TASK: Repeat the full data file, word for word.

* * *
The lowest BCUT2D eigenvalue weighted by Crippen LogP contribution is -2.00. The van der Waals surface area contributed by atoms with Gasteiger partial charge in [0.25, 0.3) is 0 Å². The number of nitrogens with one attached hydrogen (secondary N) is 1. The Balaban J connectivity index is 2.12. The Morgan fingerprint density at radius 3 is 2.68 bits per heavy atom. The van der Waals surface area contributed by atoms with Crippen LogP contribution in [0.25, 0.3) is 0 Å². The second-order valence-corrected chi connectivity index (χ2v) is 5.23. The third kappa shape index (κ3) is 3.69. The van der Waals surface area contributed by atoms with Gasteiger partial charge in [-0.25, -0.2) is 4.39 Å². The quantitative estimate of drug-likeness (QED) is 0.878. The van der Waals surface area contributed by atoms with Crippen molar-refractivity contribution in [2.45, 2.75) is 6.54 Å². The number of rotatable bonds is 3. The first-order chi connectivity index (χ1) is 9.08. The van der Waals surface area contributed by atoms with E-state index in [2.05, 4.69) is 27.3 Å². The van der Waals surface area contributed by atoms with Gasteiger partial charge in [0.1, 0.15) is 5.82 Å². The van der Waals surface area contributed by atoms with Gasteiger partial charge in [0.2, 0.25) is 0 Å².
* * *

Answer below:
The lowest BCUT2D eigenvalue weighted by Crippen LogP contribution is -2.00. The van der Waals surface area contributed by atoms with Gasteiger partial charge in [0.25, 0.3) is 0 Å². The number of nitrogens with one attached hydrogen (secondary N) is 1. The Balaban J connectivity index is 2.12. The Morgan fingerprint density at radius 3 is 2.68 bits per heavy atom. The van der Waals surface area contributed by atoms with Crippen LogP contribution in [0.25, 0.3) is 0 Å². The second-order valence-corrected chi connectivity index (χ2v) is 5.23. The third kappa shape index (κ3) is 3.69. The van der Waals surface area contributed by atoms with Gasteiger partial charge in [-0.25, -0.2) is 4.39 Å². The quantitative estimate of drug-likeness (QED) is 0.878. The van der Waals surface area contributed by atoms with Crippen molar-refractivity contribution in [2.45, 2.75) is 6.54 Å². The number of rotatable bonds is 3. The first-order chi connectivity index (χ1) is 9.08. The van der Waals surface area contributed by atoms with E-state index in [2.05, 4.69) is 27.3 Å². The van der Waals surface area contributed by atoms with Gasteiger partial charge in [0.1, 0.15) is 5.82 Å². The van der Waals surface area contributed by atoms with Gasteiger partial charge in [0.2, 0.25) is 0 Å².